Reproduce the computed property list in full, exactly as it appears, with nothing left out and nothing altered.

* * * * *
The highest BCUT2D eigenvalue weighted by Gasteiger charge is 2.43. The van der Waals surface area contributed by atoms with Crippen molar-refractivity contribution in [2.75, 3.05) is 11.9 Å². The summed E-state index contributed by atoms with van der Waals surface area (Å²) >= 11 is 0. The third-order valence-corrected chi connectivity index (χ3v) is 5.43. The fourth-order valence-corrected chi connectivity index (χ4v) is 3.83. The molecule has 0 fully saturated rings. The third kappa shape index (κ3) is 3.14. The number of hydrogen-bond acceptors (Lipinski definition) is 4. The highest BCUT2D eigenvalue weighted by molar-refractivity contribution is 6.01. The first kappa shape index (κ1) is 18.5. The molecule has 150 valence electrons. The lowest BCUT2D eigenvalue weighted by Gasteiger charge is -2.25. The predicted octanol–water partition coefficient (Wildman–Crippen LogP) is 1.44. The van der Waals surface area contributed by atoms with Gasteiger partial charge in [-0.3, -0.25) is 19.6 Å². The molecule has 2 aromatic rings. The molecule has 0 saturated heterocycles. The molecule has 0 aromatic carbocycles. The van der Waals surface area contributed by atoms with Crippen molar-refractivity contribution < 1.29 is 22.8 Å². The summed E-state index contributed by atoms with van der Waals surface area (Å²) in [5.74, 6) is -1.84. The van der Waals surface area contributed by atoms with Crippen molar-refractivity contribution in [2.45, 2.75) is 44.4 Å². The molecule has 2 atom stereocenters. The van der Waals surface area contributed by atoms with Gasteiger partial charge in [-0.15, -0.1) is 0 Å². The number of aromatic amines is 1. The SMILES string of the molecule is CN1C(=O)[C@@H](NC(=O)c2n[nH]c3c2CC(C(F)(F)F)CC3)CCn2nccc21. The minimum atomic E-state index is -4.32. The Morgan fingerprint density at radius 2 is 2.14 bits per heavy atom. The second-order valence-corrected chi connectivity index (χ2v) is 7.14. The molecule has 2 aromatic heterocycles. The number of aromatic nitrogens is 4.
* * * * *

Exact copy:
The highest BCUT2D eigenvalue weighted by Gasteiger charge is 2.43. The van der Waals surface area contributed by atoms with Crippen molar-refractivity contribution in [2.75, 3.05) is 11.9 Å². The summed E-state index contributed by atoms with van der Waals surface area (Å²) >= 11 is 0. The third-order valence-corrected chi connectivity index (χ3v) is 5.43. The fourth-order valence-corrected chi connectivity index (χ4v) is 3.83. The molecule has 0 fully saturated rings. The third kappa shape index (κ3) is 3.14. The number of hydrogen-bond acceptors (Lipinski definition) is 4. The highest BCUT2D eigenvalue weighted by molar-refractivity contribution is 6.01. The first kappa shape index (κ1) is 18.5. The molecule has 150 valence electrons. The lowest BCUT2D eigenvalue weighted by Gasteiger charge is -2.25. The predicted octanol–water partition coefficient (Wildman–Crippen LogP) is 1.44. The van der Waals surface area contributed by atoms with Gasteiger partial charge in [-0.3, -0.25) is 19.6 Å². The molecule has 2 aromatic rings. The molecule has 0 saturated heterocycles. The molecule has 0 aromatic carbocycles. The van der Waals surface area contributed by atoms with Crippen molar-refractivity contribution < 1.29 is 22.8 Å². The summed E-state index contributed by atoms with van der Waals surface area (Å²) in [5.74, 6) is -1.84. The van der Waals surface area contributed by atoms with Crippen molar-refractivity contribution in [2.45, 2.75) is 44.4 Å². The molecule has 2 atom stereocenters. The van der Waals surface area contributed by atoms with Gasteiger partial charge in [-0.15, -0.1) is 0 Å². The number of aromatic amines is 1. The SMILES string of the molecule is CN1C(=O)[C@@H](NC(=O)c2n[nH]c3c2CC(C(F)(F)F)CC3)CCn2nccc21. The minimum atomic E-state index is -4.32. The Morgan fingerprint density at radius 2 is 2.14 bits per heavy atom. The second-order valence-corrected chi connectivity index (χ2v) is 7.14. The molecule has 2 aromatic heterocycles. The number of aromatic nitrogens is 4.